Window dressing refers to actions that are undertaken to improve how the financial statements of a company appear. This is mostly practiced by companies which have several shareholders to assist the management to be in a position of giving a statement that makes the company have an appearance of being run properly to the potential investors. Window dressing is also an accounting tool that can be used by the company to give a lender or a supplier a good impression. Window dressing is an attention getter maneuver that can result in a company venturing into a territory that is illegal and unethical. Mutual funds can also engage themselves in window dressing activities.
A company may be influenced by several factors to window dress their accounts. A company may be influenced to window dress their accounts so that they can reduce the amount of tax they pay. This result in misleading the government and taxing agencies since the information that is reflected in the accounts is not correct. To obtain funds from lenders, the company may be influenced to window dress their accounts. This makes the financial institutions and banks to have a wrong perception regarding the financial position of the company.
To hide some of the financial problems that the company is facing the management of the company may be required to window dress their accounts. Some of the financial problem s that may influence the company to window dress the accounts include poor management, profitability, and liquidity. The financial accounts may also be window dressed to smoothen the company's financial data such as the accounts receivable, sales and expenses. Such window dressing of the accounts ends up misleading the owners of the company. Window dressing of accounts may also be influenced by the fact that the company wants to increase their portfolio value and also to improve the structure of their fund portfolio. This results in the existing and potential investors receiving misleading information about the financial position of the company (Dechow and Shakespear, 2009).
Window dressing is possible by the company recording their accounts receivable like low bad debt expense which are unusual so that the account receivable appears to be better. This impacts the current ratio directly whereby it looks more appealing than it is supposed to be. Window dressing is also possible by the company using the straight-line method of calculating depreciation on their assets instead of using the accelerated depreciation, and this helps the company to reduce the amount of depreciation that is calculated as an expense in the current financial period. Window dressing is also possible by postponing to pay the company's suppliers and other expenses such as withholding the invoices of the supplier. Through this, the company's balance sheet and income statement reflect cash that is higher than it is supposed to be during that particular period. It is also possible for a company to window dress their accounts by selling their fixed assets whereby the accumulated depreciation consist of large amounts. Through this, the remaining assets tend to have a net book value that shows a cluster of assets that is relatively new. It is also to window dress the financial accounts of the company by offering the customers with shipment discount in advance. This increases the revenues of the company which were supposed to be recorded in the future so that they are recorded in the current period, and through this, the company's revenue appears to be more than required.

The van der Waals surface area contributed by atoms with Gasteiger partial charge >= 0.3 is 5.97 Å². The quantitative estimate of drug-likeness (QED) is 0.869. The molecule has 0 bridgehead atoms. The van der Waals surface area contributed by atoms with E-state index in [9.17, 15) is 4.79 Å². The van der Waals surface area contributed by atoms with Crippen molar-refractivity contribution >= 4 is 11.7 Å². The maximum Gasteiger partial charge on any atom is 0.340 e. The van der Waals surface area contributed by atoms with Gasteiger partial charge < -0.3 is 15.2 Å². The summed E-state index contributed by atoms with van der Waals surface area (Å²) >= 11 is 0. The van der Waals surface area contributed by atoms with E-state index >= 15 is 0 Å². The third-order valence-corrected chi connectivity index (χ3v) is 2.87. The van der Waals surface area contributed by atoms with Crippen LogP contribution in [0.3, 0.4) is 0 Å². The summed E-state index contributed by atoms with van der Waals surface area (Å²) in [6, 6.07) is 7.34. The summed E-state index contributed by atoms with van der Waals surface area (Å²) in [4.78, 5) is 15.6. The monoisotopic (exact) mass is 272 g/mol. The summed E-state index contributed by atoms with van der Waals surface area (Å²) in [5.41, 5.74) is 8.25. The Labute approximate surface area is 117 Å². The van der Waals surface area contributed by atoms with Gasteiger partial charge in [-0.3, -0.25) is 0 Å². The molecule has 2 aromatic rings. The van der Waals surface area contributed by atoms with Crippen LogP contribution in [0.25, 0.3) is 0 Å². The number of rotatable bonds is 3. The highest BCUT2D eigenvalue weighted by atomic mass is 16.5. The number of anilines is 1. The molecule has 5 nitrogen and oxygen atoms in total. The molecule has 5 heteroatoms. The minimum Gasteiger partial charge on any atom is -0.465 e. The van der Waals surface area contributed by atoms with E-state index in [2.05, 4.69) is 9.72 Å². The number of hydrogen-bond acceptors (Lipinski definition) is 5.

It is possible for fund managers to window dress their accounts by buying stocks that are performing well and then sell the stocks which are non-performing. It is also possible to window dress the accounts through buying additional stocks that are performing well at a price that is higher (Agarwal, Gay and Ling, 2014).
The stakeholders of the financial accounts are the people who can be affected or can affect the achievements of a company or a business. The financial stakeholders include the customers, employees, suppliers, directors, and shareholders. Window dressing is an act that is misleading and therefore it is unethical for a company to window dress their accounts. Window dressing is an act that helps improve the performance or liquidity of a company.
Agarwal, V., Gay, G.D. and Ling, L., 2014. Window dressing in mutual funds. The Review of Financial Studies, 27(11), pp.3133-3170.
Allen, F., Demirguc-Kunt, A., Klapper, L. and Martinez Peria, M., 2012. The foundations of financial inclusion: Understanding ownership and use of formal accounts.
Bodington, S., Visa USA Inc, 2010. Incentives associated with linked financial accounts. U.S. Patent Application 12/688,653.
Richardson, J., 2013. Accounting for Sustainability: Measuring quantities or enhancing qualities?. In The Triple Bottom Line (pp. 56-66). Routledge.
Dechow, P.M. and Shakespear, C., 2009. Do managers time securitization transactions to obtain accounting benefits?. The Accounting Review, 84(1), pp.99-132.